The Boys

Sam and Dean aren’t the same. Sure, they’ve matured and been through everything imaginable, but their characters have become dry. In the early seasons, you appreciated Sam’s independence and struggle. Dean was somewhat unstable but always did what was right. As you watched the early seasons, both have relatable qualities that engage the audience. Now, they’re pretty much the same person. There’s no passion, and any brotherly conflict feels written. Since season 8, the characters actually feel like fictional characters instead of real people. The “this feels real” feeling you get when you watch the earlier episodes is priceless because you are on the adventure with them. Now, and since season 9, you’re just watching. And it’s not even interesting.

Misc. Issues With Supernatural

Aside from these issues, there are tons of little things wrong:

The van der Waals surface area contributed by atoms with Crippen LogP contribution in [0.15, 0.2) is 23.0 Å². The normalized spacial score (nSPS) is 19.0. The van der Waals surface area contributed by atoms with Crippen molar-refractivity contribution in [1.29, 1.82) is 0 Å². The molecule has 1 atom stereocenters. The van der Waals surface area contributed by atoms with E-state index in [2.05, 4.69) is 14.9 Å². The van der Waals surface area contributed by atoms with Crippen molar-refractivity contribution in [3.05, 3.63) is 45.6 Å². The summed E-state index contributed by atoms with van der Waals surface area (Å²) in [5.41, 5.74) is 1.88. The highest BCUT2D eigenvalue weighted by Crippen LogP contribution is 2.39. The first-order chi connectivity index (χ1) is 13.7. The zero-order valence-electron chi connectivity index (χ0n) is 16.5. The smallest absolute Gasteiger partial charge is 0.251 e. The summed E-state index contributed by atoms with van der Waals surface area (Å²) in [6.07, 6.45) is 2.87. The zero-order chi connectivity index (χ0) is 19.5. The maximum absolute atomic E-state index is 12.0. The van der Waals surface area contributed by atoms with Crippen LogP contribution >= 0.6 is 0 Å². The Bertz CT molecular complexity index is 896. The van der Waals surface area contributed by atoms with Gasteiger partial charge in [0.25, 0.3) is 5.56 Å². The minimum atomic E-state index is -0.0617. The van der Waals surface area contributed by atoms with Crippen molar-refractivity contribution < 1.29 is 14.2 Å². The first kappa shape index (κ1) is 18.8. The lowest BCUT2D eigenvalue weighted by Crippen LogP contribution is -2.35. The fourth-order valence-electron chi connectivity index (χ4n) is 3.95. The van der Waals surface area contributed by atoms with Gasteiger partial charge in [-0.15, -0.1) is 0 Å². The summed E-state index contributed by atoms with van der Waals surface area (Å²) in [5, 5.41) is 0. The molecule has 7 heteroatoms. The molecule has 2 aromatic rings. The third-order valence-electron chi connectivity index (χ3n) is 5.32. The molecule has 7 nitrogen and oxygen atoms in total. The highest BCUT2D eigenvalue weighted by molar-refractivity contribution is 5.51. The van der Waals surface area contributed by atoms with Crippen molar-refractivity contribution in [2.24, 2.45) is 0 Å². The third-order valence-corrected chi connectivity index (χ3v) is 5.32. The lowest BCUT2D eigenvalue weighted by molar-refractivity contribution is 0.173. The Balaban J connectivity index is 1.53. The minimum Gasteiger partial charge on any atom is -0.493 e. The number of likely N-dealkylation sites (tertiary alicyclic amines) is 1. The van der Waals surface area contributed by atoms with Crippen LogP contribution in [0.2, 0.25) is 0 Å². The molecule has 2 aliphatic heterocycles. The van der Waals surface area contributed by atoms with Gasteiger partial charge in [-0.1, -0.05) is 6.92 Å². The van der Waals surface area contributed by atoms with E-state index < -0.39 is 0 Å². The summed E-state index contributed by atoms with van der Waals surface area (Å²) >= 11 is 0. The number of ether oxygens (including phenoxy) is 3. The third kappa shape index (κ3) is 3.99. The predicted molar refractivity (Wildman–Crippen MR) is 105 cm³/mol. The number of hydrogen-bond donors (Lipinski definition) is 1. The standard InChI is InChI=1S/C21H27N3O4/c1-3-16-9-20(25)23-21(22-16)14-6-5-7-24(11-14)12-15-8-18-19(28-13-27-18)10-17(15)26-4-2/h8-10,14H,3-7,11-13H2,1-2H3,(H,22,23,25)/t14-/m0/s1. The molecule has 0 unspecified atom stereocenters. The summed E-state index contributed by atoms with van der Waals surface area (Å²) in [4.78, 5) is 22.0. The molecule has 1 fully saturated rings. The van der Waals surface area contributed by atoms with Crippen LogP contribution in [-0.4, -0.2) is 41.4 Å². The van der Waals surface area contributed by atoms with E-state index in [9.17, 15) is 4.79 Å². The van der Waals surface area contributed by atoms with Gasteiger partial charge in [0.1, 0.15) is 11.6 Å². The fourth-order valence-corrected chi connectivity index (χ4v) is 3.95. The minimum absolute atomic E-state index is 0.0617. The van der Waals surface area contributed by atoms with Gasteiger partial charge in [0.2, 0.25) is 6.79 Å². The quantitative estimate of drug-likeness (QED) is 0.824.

• The first few seasons had amazing soundtracks, and now the music is just TV music.
  • The “fun” episodes – some of my favorites – do not exist. I’ve watched several that start strong, then half-way through, they go dark and grim. The show isn’t fun anymore.
  • Where’s the lore? Why are we learning about WWII and the Nazis? Oh, that’s right. The Nazis practiced dark magic because that makes sense.
  • Skeazy hotels no longer serve a purpose. They live in the Men of Letters bunker (yawn). No more Dean enjoying vibrating beds; no more picking up ladies; no more fairies in microwaves.
  • It’s now a drama. This hurts me the most. I don’t watch dramas because I like my entertainment to make me laugh. The world is serious enough, so I need fun, humor, and creativity. Supernatural hasn’t had that in a long time.